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About TechLarry

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  1. Unfortunately that is not true. Maxtor drives for example, quiet and fast, but not reliable... lots of sudden death, maybe electronics problems... no chance of data saving! At least Seagate is reliable, that's why I use them... Now, ONLY that's why Well, I don't know about that... I have FIVE Maxtor DiamondMax Plus drives in my home server (Lian-LI PC-70 Case), and none of them have given me the slightest trouble. The oldest is over 3 years old, the newest is over a year. 1 - 30GB. 2 - 40GB. 1 - 60GB. 1 - 80GB (D740X). The server is on 24/7 and has been running for several years. My main desktop has a Western Digital 80GB JB drive, and it's about a year old. It's been fine too. It is up most of the time, but not 24/7. With all that said, I do plan on retiring all the server drives to less-important chores this year, and replacing them with 2 or 3 250GB+ drives. Which one's I'm not sure yet. TL
  2. TechLarry

    reduced warranty on Maxtor drives

    Yes, but that also means you are SELLING 10 million drives a year. Your example is a wash -Larry
  3. TechLarry

    Athlon xp retail *fan* and power supply

    Regardless of the many fine posts in here stating that you don't need to go "overboard" with the Power Supply, I maintain my position that if you are buying a Power Supply for one of TODAY's Athlon systems, you should purchase a 400w or larger. No one will ever change my mind on that. I have stabilized way too many unstable systems with 400w supplies to allow my mind to be changed, or to recommend anything less. The price difference between a 350 and a 400 is not that great, and if you are buying you have to remember you're not only trying to solve your _current_ issue, but you should be purchasing with the future in mind. Buying a 350 now may leave you with the need to upgrade it again sooner than you might think. If you gotta spend the money, do it in a way that will last you a while. TL
  4. TechLarry

    Athlon xp retail *fan* and power supply

    You bet it could! The 300w recommendation is from the OLD days of the Athlon. Things have changed. I use an Antec pp-352x, which is a 350 watt supply. It is fine in my current system with an 1800+, but it will be upgraded again the next time the processor is changed. Personally, I don't think 300w cuts is for today's Athlon's, especially if there's a power-hungry graphics card, like a GeForce Original (especially the original - they REALLY drew some power!) or Radeon. TL
  5. Good Choice. You should be very happy with it! Make SURE you go to the Turtle Beach web site and download the latest drivers. Don't even bother installing what comes on the CD. TL
  6. Wow. That's the EXACT same circumstances that made me move from the GTXP to the TBSC! Like your friend, I've never been happier. TL
  7. TechLarry

    Athlon xp retail *fan* and power supply

    The Antec's a fine choice... TL
  8. I have 5 Maxtor DiamondMax Plus 7200 RPM drives in my Lian-Li PC70 File Server, in the lower 6-drive bay, and it runs 24/7. They are happy as a clam. TL
  9. TechLarry

    Athlon xp retail *fan* and power supply

    Agreed. He DOES need a 400 watt or higher supply with Athlon systems. Being under-powered with an Athlon can drive you bonkers. It can cause all sorts of issues, and the last thing you'll ever think about is the PS. I've seen so many cases where a person fought their system for months, never to get it stable. They are at the point of abolishing AMD forever. Then, someone asks them what their PS is, and it is recommended that they get a larger PS. And all their problems magically disappear TL
  10. Oh, btw... The TBSC is also excellent at DVD sound. I watch a lot of movies on my 22" Mitsubishi 2060u monitor using PowerDVD 4 XP. I have the full package with DTS sound support. The sound is excellent, both in Dolby Digital 5.1 and DTS sound. The TBSC images very well, and I have had NO issues with it whatsoever. Not even the most minut configuration issue. I just set everything to 6 speaker, and it just worked. Of course, the Klipsch ProMedia 5.1's have something to do with the excellent sound quality TL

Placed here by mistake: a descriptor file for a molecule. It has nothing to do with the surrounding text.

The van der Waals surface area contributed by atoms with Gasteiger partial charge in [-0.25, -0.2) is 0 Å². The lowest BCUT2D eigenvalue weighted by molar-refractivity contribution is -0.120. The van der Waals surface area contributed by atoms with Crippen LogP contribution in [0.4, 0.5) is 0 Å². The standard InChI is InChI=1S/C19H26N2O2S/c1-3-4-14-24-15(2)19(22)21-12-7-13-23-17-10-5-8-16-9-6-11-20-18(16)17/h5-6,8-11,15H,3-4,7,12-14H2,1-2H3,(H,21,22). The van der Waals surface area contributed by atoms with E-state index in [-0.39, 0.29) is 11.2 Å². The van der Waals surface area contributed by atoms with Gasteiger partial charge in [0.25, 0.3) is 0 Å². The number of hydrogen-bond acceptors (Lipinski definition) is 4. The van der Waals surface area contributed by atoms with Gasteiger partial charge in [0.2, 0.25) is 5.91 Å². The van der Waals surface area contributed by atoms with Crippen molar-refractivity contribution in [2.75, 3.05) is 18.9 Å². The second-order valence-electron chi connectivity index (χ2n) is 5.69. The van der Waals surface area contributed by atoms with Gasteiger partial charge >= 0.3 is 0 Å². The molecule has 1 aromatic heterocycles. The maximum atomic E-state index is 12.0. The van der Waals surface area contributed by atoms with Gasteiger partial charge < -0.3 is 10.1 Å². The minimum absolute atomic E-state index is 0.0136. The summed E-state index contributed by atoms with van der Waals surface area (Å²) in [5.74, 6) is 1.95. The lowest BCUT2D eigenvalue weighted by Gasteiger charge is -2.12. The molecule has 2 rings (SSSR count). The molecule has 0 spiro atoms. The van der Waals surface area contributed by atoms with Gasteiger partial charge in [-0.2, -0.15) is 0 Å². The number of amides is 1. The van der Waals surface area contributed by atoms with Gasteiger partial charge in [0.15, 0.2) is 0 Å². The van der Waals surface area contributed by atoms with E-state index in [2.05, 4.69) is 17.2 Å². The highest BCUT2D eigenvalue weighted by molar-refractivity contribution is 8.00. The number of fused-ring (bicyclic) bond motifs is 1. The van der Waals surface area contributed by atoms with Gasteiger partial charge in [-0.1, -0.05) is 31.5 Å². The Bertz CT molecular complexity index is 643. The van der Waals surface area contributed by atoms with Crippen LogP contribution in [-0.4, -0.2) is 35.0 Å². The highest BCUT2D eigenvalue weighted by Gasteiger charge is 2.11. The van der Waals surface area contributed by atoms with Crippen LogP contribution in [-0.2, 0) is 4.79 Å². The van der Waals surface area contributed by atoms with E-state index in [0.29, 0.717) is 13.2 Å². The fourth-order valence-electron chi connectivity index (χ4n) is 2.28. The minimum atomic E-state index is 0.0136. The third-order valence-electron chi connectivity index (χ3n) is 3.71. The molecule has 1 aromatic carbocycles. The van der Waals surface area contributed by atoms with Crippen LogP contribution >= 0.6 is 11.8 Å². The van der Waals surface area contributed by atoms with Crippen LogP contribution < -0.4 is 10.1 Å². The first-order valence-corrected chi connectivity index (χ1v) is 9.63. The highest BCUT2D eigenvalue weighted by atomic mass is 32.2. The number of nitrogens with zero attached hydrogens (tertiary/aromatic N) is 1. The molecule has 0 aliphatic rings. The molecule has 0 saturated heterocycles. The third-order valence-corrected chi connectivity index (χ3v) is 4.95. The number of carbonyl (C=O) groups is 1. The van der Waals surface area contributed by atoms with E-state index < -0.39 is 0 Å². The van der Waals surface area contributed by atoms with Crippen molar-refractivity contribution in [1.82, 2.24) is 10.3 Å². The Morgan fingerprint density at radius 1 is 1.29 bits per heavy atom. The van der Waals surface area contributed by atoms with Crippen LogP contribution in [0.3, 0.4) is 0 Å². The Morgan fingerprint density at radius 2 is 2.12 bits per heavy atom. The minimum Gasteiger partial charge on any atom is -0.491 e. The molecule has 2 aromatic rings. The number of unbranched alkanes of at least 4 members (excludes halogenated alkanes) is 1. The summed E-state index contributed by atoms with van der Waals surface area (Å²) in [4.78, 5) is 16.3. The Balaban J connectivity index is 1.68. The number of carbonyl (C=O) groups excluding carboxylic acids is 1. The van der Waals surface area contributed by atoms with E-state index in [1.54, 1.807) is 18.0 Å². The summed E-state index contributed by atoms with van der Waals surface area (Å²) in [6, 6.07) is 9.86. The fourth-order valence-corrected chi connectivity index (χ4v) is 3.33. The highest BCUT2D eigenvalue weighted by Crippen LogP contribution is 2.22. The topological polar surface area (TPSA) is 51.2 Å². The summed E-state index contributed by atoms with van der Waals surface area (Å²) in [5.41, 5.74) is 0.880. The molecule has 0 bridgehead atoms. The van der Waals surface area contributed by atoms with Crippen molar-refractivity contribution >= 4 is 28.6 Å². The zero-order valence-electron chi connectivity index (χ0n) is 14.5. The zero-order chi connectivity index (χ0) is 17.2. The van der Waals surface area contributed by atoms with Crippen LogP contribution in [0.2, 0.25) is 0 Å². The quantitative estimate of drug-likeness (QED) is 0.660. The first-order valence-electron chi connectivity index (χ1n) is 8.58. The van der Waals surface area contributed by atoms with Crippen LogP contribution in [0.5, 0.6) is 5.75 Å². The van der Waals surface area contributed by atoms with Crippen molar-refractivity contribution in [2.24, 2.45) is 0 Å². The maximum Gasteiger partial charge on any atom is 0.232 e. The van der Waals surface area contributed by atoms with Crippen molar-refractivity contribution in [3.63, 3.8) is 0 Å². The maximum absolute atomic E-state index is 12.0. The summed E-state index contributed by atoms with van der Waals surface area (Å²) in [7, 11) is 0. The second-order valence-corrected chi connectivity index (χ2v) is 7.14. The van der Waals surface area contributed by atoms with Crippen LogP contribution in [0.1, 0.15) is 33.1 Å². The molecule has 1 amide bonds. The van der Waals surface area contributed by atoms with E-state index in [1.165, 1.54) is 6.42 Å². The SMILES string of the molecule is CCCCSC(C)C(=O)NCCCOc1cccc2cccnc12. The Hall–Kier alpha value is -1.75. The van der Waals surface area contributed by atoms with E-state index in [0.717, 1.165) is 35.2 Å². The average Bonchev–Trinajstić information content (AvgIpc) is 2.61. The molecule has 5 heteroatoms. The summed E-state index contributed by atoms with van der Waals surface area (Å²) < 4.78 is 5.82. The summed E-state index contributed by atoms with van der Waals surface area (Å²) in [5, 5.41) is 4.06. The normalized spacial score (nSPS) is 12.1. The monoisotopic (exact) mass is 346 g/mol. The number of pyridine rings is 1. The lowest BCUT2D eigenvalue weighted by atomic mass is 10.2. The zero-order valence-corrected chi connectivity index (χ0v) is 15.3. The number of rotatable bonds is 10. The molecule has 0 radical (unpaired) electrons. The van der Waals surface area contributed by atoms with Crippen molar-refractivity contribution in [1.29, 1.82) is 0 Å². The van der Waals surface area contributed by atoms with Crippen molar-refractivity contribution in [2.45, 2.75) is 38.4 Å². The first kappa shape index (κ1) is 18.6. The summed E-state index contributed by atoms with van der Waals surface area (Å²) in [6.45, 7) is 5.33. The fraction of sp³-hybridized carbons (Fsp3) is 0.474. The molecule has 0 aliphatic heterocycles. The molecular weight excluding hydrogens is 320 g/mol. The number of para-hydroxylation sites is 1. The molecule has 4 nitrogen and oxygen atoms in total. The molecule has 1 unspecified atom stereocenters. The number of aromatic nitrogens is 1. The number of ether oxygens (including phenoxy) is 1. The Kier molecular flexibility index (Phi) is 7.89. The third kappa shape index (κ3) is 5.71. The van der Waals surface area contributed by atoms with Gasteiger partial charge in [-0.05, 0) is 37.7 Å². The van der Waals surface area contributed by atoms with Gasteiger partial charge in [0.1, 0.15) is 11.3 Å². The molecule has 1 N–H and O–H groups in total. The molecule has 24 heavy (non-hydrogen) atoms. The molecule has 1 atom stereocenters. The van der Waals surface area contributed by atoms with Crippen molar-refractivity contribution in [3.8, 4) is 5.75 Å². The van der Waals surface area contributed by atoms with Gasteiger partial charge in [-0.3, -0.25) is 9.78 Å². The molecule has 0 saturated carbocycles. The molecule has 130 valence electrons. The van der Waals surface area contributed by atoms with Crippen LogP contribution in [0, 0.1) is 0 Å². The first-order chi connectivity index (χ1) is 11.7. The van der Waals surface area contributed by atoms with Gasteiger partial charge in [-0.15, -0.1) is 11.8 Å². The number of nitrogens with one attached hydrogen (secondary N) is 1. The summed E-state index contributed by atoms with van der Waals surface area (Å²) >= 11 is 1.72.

11. I have BOTH of these cards, so I can comment on this reasonably well... First, you should know that both of these cards share the SAME reference board design and reference driver package. They carry the same engine, and differ mainly in driver quality and, to a certain degree, features. I started with the Hercules Game Theatre XP (GTXP). I purchased it when I had enough of the problems with the hardware and software of the SoundBlaster Live Cards. A man can only take so much I loved the GTXP from the moment the box came in the mail. Talk about HEAVY! At the time, Windows 98 and 2000 were the predominate operating systems, with XP just a dream at that time. It worked beautifully under Windows 2000 and 98. There was an issue with people running systems with more than 512MB of RAM, and this was a driver issue. This did not affect me at the time. I praised the card daily on the newsgroups I visited. I still do, really. However, then the Windows XP Preview came out, and it went downhill from there. For reasons I don't understand, Hercules, for the longest time, would not comment on Windows XP compatibility. To compound the worry, several store chains, such as Best Buy, pulled the GTXP off of their product list. It did NOT look good for the GTXP. Finally, Hercules said something. I guess they needed to stop the ship from sinking But, it wasn't really good news. There would be NO drivers until November of 2001 (this was mid-summer of 2001, I believe, when this came out). However, Hercules was refusing to provide any basic beta drivers for folks to use and to tide them over until November. That was it. The GTXP was holding me back from WinXP, and I had to make a change. There was no way in hell I was ever buying another SB Live card, so I looked at the Turtle Beach Santa Cruz, and I decided to purchase one. I chose it because: 1. It used the same basic engine, reference board and reference drivers as the GTXP. 2. The reviews were generally excellent. 3. It has been noted as a particularly trouble-free card. 4. There were beta XP drivers available that were noted as working perfectly. So I bought one. It was 1/2 the price of the GTXP ($79 at the time, cheaper now I think). This was in, oh, September of 2001. It has been in my computer every since, and has never, ever failed me in any way. Turtle Beach has been excellent in keeping the drivers updated, and each revision has improved the card slightly. Most releases were to fix esoteric issues that most people didn't have anyway. Very solid drivers! I still have the GTXP. It's in the box, and will get used in a computer again, some day, now that Hercules released XP drivers (and did so in November 2001). But, I have no motivation to change it back in. The TBSC has worked perfectly, has caused ZERO issues, and has, for the first time, been a sound card I just plugged in and it worked. No nannying required. To add to that, the TBSC has 95% of the features the GTXP does at half the price. The main difference is that the connections are made on the back of the card instead of the Hercules Breakout box. There are a couple of things missing... 1. The USB Ports. Since the GTXP USB Ports are unpowered, I had problems with them anyway. No loss here. 2. The GTXP has RCA connectors instead of mini-plugs. Doesn't bother me, really. 3. Additional Headphone/Microphone controls on the Breakout box. I don't use a Mic, and I have a Headphone Jack easily reachable on the control-pod of my Klipsch ProMedia 5.1's. 4. The Digital Inputs/Outputs on the GTXP are more flexible, but the "VersaJack" on the TBSC takes care of anything I need. None of this really makes me want to/need to pull the TBSC and put the GTXP back in. The TBSC has a few merits of it's own: 1. The driver solution is EXCELLENT. Stable, and trouble free under Win2K and XP. Never had an issue with >512MB systems. 2. In a way, it's more convenient (based on the way _I_ use a sound card) to have the connectors on the back of the card instead of having a break-out box on the desk. 3. Did I mention the excellent drivers? 4. It has digital connectors on the board, internally. The GTXP does not have these. To me, this is more usefull than the digital I/O on the GTXP's breakout box. So, if you ask ME which one to buy, I'd vote for the Turtle Beach Santa Cruz unless there is something very specific about the GTXP's breakout box that you really need. Don't purchase based on the USB ports. Get a powered hub instead if that's a need. One thing has always confused me. Turtle Beach had no problems providing beta drivers for XP, and in fact had FINAL WHQL certified drivers out for WinXP a month and a half before XP final even shipped. Hercules not only would not provide beta drivers to tide folks over, but didn't have final drivers available until after XP shipped. What confuses is me that both of these cards share the same basic reference hardware and reference driver set. What did TB know that Hercules didn't? Well, that's about it. The TBSC can save you a lot of money over the GTXP if there isn't something specific to the GTXP that you simply must have. Hope this helps! TL